The Death of George Floyd, White Privilege and My Responsibility

I watched the video of the Minneapolis police officer with his knee on the neck of George Floyd. I heard George Floyd yell out, "I can't breathe!" I heard him call for his Mother. I watched him die and it was horrific. I was shaken to the core.

My heart breaks for the Floyd family and on a larger scale to all those families who have suffered at the hands of racism.

We have a racism problem in the United States. We have a police response problem to people of color in the United States. We have an equality of justice problem in the United States. We have an apathy problem in the United States from white men like me.

For the past few weeks I have been asking myself, where is the balm of Gilead? How do we fix this? How do we heal? I have come to one inconvenient conclusion; change must start with me.

The following are six actions I can do today to help change tomorrow.

  • I can recognize and understand I have white privilege.

White privilege is not a negative.

White privilege does not mean I am racist.

White privilege means when I get pulled over by the police, I get a ticket.

White privilege means I don't worry about getting dragged out of the car and beaten.

White privilege means I don't worry about going to jail because I may fit a description.

White privilege means I never have to have a conversation with my children to tell them that some people will hate you because of the color of your skin. This is what it means to have white privilege.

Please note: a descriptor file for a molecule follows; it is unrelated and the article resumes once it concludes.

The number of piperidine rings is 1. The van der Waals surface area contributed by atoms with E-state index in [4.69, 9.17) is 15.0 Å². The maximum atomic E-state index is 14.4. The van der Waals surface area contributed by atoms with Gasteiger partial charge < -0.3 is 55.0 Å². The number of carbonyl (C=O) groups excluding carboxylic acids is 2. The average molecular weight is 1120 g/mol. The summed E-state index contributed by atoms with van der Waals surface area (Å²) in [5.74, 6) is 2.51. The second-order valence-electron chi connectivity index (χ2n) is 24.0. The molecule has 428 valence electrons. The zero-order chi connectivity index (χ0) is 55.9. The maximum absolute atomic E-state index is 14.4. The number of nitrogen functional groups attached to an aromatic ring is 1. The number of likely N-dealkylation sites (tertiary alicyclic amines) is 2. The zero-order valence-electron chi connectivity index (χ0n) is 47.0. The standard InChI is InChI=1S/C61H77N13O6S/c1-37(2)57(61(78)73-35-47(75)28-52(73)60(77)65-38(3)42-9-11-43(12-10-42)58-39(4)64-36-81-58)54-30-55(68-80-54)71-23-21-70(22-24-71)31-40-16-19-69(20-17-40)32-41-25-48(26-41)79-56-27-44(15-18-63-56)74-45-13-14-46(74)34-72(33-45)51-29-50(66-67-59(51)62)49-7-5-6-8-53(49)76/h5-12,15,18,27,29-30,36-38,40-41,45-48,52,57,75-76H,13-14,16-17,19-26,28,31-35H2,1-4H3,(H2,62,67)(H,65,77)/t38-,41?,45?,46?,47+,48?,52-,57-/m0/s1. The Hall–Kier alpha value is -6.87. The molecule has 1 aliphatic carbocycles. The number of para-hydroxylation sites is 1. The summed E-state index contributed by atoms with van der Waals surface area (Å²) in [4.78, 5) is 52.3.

I have white privilege.

  • I can verbalize and say out loud, "Black lives matter."

I can't equivocate and say, "all lives matter" and "blue lives matter" this is a diversion. Statistics show black Americans are 2.5 times more likely to be killed by Police than are whites.

I say, "Black Lives Matter."

  • I can BELIEVE black lives matter.

"We hold these truths to be self-evident, that all men are created equal, that they are endowed by their Creator with certain unalienable Rights, that among these are Life, Liberty and the pursuit of Happiness."

This passage has come to represent a moral standard, a virtue to which the citizens of The United States should strive.

Either I am a man of virtue, of moral excellence and choose to believe black lives matter or I am not. I choose to believe. I hold these truths to be self-evident.

I believe black lives matter.

  • I can take a stand and move to action.

I can use my voice to clarify, defend and speak out. I will not fear the consequences.

I will take a stand.

  • I can love my neighbor.

I can reach out and engage unconditionally regardless of race, religion, sexual orientation or political differences.

I will love my neighbor.

  • I can teach my children to do the same. Just as hate is taught so is acceptance and love.

The powerful admonition of acceptance must survive generationally.

I will teach my children.

I am not naive. Systemic racism is a cancer that will take generations to end, if it can end at all. I'm not worried about the odds. I choose to take a stand because we are endowed by our Creator that ALL men are created equal. And when my judgment day comes and I am asked, "What did you do for your fellow man?" I can answer unequivocally, "I am my brother's keeper, I fought for him."